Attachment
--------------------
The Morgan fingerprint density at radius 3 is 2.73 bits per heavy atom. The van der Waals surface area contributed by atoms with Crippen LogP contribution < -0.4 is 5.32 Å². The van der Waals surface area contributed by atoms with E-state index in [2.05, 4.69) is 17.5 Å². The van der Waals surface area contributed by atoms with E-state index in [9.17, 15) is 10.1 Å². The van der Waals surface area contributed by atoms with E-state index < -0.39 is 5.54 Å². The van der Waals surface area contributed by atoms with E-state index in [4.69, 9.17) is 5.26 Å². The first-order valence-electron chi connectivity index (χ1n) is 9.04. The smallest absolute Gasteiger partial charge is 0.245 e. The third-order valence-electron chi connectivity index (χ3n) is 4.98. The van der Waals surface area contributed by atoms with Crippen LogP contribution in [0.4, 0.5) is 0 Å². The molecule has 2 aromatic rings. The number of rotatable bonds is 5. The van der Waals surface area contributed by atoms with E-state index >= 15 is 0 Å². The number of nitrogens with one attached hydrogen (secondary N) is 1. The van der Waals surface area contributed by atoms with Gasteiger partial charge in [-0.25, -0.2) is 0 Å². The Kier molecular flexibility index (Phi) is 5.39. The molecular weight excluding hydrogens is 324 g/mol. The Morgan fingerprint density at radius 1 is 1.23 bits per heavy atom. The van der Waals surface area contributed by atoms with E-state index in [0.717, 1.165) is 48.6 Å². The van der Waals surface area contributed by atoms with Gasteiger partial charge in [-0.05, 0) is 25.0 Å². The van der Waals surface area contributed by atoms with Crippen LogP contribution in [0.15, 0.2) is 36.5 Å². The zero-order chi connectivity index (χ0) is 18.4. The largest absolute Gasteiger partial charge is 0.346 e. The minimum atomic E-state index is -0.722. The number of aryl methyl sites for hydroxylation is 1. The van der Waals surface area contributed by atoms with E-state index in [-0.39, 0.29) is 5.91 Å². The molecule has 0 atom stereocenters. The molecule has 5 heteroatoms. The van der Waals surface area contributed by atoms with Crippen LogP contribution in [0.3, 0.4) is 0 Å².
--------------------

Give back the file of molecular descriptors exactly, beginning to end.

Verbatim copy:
The Morgan fingerprint density at radius 3 is 2.73 bits per heavy atom. The van der Waals surface area contributed by atoms with Crippen LogP contribution < -0.4 is 5.32 Å². The van der Waals surface area contributed by atoms with E-state index in [2.05, 4.69) is 17.5 Å². The van der Waals surface area contributed by atoms with E-state index in [9.17, 15) is 10.1 Å². The van der Waals surface area contributed by atoms with E-state index < -0.39 is 5.54 Å². The van der Waals surface area contributed by atoms with E-state index in [4.69, 9.17) is 5.26 Å². The first-order valence-electron chi connectivity index (χ1n) is 9.04. The smallest absolute Gasteiger partial charge is 0.245 e. The third-order valence-electron chi connectivity index (χ3n) is 4.98. The van der Waals surface area contributed by atoms with Crippen LogP contribution in [0.4, 0.5) is 0 Å². The molecule has 2 aromatic rings. The number of rotatable bonds is 5. The van der Waals surface area contributed by atoms with E-state index >= 15 is 0 Å². The number of nitrogens with one attached hydrogen (secondary N) is 1. The van der Waals surface area contributed by atoms with Gasteiger partial charge in [-0.25, -0.2) is 0 Å². The Kier molecular flexibility index (Phi) is 5.39. The molecular weight excluding hydrogens is 324 g/mol. The Morgan fingerprint density at radius 1 is 1.23 bits per heavy atom. The van der Waals surface area contributed by atoms with E-state index in [0.717, 1.165) is 48.6 Å². The van der Waals surface area contributed by atoms with Gasteiger partial charge in [-0.05, 0) is 25.0 Å². The van der Waals surface area contributed by atoms with Crippen LogP contribution in [0.15, 0.2) is 36.5 Å². The zero-order chi connectivity index (χ0) is 18.4. The largest absolute Gasteiger partial charge is 0.346 e. The minimum atomic E-state index is -0.722. The number of aryl methyl sites for hydroxylation is 1. The van der Waals surface area contributed by atoms with E-state index in [-0.39, 0.29) is 5.91 Å². The molecule has 0 atom stereocenters. The molecule has 5 heteroatoms. The van der Waals surface area contributed by atoms with Crippen LogP contribution in [0.3, 0.4) is 0 Å².